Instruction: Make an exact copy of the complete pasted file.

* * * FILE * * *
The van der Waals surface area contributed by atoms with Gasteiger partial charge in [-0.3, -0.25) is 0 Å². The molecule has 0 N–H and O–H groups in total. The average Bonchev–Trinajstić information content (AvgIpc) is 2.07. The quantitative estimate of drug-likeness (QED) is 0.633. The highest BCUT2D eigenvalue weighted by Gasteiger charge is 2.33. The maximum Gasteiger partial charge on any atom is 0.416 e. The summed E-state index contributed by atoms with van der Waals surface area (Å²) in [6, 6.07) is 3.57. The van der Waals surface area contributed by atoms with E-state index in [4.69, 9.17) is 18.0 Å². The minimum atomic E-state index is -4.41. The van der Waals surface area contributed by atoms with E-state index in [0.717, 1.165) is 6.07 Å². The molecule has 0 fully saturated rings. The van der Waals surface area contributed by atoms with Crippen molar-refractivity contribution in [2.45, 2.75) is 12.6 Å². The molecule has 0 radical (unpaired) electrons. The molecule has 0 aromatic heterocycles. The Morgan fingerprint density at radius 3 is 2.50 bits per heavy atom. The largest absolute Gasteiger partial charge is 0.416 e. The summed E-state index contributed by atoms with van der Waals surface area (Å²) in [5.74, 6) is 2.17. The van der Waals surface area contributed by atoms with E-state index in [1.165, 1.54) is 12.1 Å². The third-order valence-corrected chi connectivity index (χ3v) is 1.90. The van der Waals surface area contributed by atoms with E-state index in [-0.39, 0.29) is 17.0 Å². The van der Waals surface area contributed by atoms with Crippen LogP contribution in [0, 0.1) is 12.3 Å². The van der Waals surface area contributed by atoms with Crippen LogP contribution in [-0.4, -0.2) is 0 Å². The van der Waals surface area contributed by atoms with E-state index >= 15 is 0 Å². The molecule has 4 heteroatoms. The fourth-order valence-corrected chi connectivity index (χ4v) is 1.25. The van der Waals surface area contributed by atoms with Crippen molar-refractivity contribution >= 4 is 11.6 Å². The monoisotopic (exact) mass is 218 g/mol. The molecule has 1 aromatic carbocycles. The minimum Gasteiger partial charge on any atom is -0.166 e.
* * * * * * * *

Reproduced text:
The van der Waals surface area contributed by atoms with Gasteiger partial charge in [-0.3, -0.25) is 0 Å². The molecule has 0 N–H and O–H groups in total. The average Bonchev–Trinajstić information content (AvgIpc) is 2.07. The quantitative estimate of drug-likeness (QED) is 0.633. The highest BCUT2D eigenvalue weighted by Gasteiger charge is 2.33. The maximum Gasteiger partial charge on any atom is 0.416 e. The summed E-state index contributed by atoms with van der Waals surface area (Å²) in [6, 6.07) is 3.57. The van der Waals surface area contributed by atoms with E-state index in [4.69, 9.17) is 18.0 Å². The minimum atomic E-state index is -4.41. The van der Waals surface area contributed by atoms with E-state index in [0.717, 1.165) is 6.07 Å². The molecule has 0 fully saturated rings. The van der Waals surface area contributed by atoms with Crippen molar-refractivity contribution in [2.45, 2.75) is 12.6 Å². The molecule has 0 radical (unpaired) electrons. The molecule has 0 aromatic heterocycles. The Morgan fingerprint density at radius 3 is 2.50 bits per heavy atom. The largest absolute Gasteiger partial charge is 0.416 e. The summed E-state index contributed by atoms with van der Waals surface area (Å²) in [5.74, 6) is 2.17. The van der Waals surface area contributed by atoms with E-state index in [1.165, 1.54) is 12.1 Å². The third-order valence-corrected chi connectivity index (χ3v) is 1.90. The van der Waals surface area contributed by atoms with E-state index in [-0.39, 0.29) is 17.0 Å². The van der Waals surface area contributed by atoms with Crippen LogP contribution in [0, 0.1) is 12.3 Å². The van der Waals surface area contributed by atoms with Crippen LogP contribution in [-0.4, -0.2) is 0 Å². The van der Waals surface area contributed by atoms with E-state index >= 15 is 0 Å². The molecule has 4 heteroatoms. The fourth-order valence-corrected chi connectivity index (χ4v) is 1.25. The van der Waals surface area contributed by atoms with Crippen molar-refractivity contribution >= 4 is 11.6 Å². The monoisotopic (exact) mass is 218 g/mol. The molecule has 1 aromatic carbocycles. The minimum Gasteiger partial charge on any atom is -0.166 e.